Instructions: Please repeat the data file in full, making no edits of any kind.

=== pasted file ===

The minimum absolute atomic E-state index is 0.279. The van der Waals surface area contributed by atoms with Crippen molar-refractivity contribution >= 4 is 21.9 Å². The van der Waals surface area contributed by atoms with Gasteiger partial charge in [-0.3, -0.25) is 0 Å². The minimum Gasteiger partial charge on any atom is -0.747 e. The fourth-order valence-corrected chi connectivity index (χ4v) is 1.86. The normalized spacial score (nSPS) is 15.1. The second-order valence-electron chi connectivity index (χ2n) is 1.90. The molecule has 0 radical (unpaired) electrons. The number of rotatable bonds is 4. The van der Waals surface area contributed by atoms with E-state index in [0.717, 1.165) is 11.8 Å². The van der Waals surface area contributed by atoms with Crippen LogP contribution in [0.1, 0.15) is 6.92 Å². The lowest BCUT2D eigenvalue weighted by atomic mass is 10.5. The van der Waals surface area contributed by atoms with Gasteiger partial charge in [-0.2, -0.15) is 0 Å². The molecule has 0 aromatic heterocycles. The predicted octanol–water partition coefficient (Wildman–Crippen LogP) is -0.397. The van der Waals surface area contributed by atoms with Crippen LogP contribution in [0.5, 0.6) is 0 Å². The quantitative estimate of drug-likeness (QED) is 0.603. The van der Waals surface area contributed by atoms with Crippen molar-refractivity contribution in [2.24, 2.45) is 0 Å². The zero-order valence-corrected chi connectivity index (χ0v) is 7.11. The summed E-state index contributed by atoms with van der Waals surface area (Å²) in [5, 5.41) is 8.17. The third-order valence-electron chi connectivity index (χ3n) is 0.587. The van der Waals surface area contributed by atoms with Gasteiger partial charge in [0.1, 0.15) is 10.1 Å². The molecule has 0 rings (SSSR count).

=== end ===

The minimum absolute atomic E-state index is 0.279. The van der Waals surface area contributed by atoms with Crippen molar-refractivity contribution >= 4 is 21.9 Å². The van der Waals surface area contributed by atoms with Gasteiger partial charge in [-0.3, -0.25) is 0 Å². The minimum Gasteiger partial charge on any atom is -0.747 e. The fourth-order valence-corrected chi connectivity index (χ4v) is 1.86. The normalized spacial score (nSPS) is 15.1. The second-order valence-electron chi connectivity index (χ2n) is 1.90. The molecule has 0 radical (unpaired) electrons. The number of rotatable bonds is 4. The van der Waals surface area contributed by atoms with E-state index in [0.717, 1.165) is 11.8 Å². The van der Waals surface area contributed by atoms with Crippen LogP contribution in [0.1, 0.15) is 6.92 Å². The lowest BCUT2D eigenvalue weighted by atomic mass is 10.5. The van der Waals surface area contributed by atoms with Gasteiger partial charge in [-0.2, -0.15) is 0 Å². The molecule has 0 aromatic heterocycles. The predicted octanol–water partition coefficient (Wildman–Crippen LogP) is -0.397. The van der Waals surface area contributed by atoms with Crippen LogP contribution in [0.5, 0.6) is 0 Å². The quantitative estimate of drug-likeness (QED) is 0.603. The van der Waals surface area contributed by atoms with Crippen molar-refractivity contribution in [2.24, 2.45) is 0 Å². The zero-order valence-corrected chi connectivity index (χ0v) is 7.11. The summed E-state index contributed by atoms with van der Waals surface area (Å²) in [5, 5.41) is 8.17. The third-order valence-electron chi connectivity index (χ3n) is 0.587. The van der Waals surface area contributed by atoms with Gasteiger partial charge in [0.1, 0.15) is 10.1 Å². The molecule has 0 rings (SSSR count).